Goodbye stellar returns, hello to beans on toast

A solemn chief executive is told by her nervous bank manager that she can't have further funds. Hurried talks take place with a rival about a shotgun merger. She draws up a long list of immediate redundancies. All new projects are on ice to retain cash. Insolvency seems to beckon.

This is not Canary Wharf in 2008, but a third sector organisation in the UK in late 2010 - possibly yours. If you think this sounds fanciful, think again, because your charity, like most, was built up during the good times. Donations flowed in from comfortable citizens; property left in legacies produced bumper cash harvests; investments yielded stellar returns, taking grant income to a new high; and resurgent public spending brought in contracts a-plenty as Labour spent, spent, spent.

That was then. By 2010 the nation has spent two years hunkering down to a beans-on-toast economy and unemployment has hit two million. People have stopped their direct debits. 'Chuggers' (thank god) are a thing of the past. Hedge funds no longer fete charismatic charity leaders, and stagnant investments have left foundations with little to give away. The Treasury's cupboard is bare, so contract income is down. Local authorities disinvest to save public sector jobs and David Cameron's bright-eyed new Conservative government wants us to grow - but, if the sector is realistic, we're a priority only for the second term.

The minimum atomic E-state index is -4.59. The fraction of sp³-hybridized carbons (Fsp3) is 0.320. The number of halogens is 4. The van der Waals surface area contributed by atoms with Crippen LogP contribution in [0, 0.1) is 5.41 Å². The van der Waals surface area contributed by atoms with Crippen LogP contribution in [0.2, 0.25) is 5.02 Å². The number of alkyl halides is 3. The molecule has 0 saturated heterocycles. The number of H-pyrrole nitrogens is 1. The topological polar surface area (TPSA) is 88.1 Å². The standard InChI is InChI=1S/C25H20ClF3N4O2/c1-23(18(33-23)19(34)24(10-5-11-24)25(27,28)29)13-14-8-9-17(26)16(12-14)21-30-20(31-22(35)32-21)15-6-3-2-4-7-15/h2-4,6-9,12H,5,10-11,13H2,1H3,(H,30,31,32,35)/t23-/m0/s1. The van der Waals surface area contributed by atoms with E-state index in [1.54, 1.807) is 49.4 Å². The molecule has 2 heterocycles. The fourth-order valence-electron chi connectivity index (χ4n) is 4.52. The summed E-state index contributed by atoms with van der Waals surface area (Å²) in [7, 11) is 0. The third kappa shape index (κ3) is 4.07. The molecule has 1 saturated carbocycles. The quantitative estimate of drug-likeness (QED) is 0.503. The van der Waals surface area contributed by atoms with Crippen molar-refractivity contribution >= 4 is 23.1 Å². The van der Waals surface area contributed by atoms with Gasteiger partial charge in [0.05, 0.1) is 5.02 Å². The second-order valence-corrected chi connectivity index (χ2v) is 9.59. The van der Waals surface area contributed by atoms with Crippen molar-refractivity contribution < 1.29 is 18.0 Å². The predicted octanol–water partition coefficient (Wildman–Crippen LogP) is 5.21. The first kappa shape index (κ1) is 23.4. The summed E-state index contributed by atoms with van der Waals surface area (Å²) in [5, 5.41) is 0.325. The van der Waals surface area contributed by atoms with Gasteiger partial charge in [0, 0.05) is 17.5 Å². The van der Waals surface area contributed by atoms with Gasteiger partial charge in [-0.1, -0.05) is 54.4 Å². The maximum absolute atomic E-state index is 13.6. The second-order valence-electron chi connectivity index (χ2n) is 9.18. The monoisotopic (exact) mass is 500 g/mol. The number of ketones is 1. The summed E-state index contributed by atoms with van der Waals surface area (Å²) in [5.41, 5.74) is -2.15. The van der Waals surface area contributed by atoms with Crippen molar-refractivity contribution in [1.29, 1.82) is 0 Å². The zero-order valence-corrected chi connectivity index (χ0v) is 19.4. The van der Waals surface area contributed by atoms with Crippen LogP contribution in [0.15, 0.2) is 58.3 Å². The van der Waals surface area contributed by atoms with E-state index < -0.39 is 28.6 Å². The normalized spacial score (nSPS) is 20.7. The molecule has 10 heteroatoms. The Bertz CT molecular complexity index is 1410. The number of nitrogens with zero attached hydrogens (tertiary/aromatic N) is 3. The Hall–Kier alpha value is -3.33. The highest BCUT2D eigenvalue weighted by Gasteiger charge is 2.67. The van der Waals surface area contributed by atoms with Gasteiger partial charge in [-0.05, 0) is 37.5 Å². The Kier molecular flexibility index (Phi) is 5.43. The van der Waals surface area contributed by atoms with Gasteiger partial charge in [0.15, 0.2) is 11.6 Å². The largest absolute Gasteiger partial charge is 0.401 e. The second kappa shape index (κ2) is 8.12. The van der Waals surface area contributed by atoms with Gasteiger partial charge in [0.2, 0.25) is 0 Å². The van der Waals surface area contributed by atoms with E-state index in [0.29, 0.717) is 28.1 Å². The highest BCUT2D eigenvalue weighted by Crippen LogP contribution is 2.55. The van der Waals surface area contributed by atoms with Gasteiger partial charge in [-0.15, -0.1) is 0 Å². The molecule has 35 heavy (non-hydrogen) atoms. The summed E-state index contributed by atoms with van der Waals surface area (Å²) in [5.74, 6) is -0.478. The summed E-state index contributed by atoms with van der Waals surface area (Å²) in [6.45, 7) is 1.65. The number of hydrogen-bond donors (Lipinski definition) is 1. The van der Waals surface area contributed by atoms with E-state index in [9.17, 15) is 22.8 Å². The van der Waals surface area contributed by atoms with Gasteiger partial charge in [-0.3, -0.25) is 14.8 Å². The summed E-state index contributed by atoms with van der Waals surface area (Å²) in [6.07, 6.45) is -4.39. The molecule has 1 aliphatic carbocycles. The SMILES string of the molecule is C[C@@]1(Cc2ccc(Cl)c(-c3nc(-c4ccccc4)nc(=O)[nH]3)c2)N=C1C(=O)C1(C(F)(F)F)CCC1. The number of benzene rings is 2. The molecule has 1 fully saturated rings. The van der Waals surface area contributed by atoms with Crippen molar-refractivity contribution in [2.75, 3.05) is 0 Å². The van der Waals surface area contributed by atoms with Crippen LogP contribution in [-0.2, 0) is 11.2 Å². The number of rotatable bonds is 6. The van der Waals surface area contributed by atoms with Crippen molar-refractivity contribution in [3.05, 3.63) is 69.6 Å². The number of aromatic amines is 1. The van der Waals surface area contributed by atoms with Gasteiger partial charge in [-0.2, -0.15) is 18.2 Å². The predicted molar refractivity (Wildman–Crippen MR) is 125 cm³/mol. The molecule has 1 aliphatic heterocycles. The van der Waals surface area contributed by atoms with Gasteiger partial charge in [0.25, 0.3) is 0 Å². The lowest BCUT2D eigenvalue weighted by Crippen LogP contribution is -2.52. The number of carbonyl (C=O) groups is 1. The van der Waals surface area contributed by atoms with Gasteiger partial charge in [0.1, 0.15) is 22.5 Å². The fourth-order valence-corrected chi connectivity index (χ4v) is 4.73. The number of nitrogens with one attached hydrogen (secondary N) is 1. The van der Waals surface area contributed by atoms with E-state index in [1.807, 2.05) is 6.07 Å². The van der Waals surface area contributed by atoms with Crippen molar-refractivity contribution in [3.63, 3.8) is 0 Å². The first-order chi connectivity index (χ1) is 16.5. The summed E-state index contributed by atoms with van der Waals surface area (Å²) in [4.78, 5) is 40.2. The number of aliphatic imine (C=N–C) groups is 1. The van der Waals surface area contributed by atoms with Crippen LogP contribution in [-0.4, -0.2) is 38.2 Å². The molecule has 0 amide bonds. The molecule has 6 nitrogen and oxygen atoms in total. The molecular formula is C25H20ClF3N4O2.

Our benighted chief executive is not the only one in trouble - there are thousands like her. So what should she have done differently? First, she should have spent 2009/10 making her charity efficient. In the nice years, all organisations get a bit overweight. Things that should be sorted get left. Money gets thrown at things (and people) that it shouldn't be thrown at.

Second, she should have been splitting her overheads with other charities, putting aside the tribal stuff and creating sensible alliances - better to huddle together for warmth than freeze to death alone. Finally, she should have sharpened her business strategy by improving the offer, innovating and getting ahead of the game: in recessions, only the better organisations survive.

So what's your chief executive doing in 2008? If he or she is sitting tight and waiting for the weather to change, be very worried - not only about your job, but also the survival of your organisation.

Yes, I'm afraid it really is that bad.

Craig Dearden-Phillips is chief executive of Speaking Up

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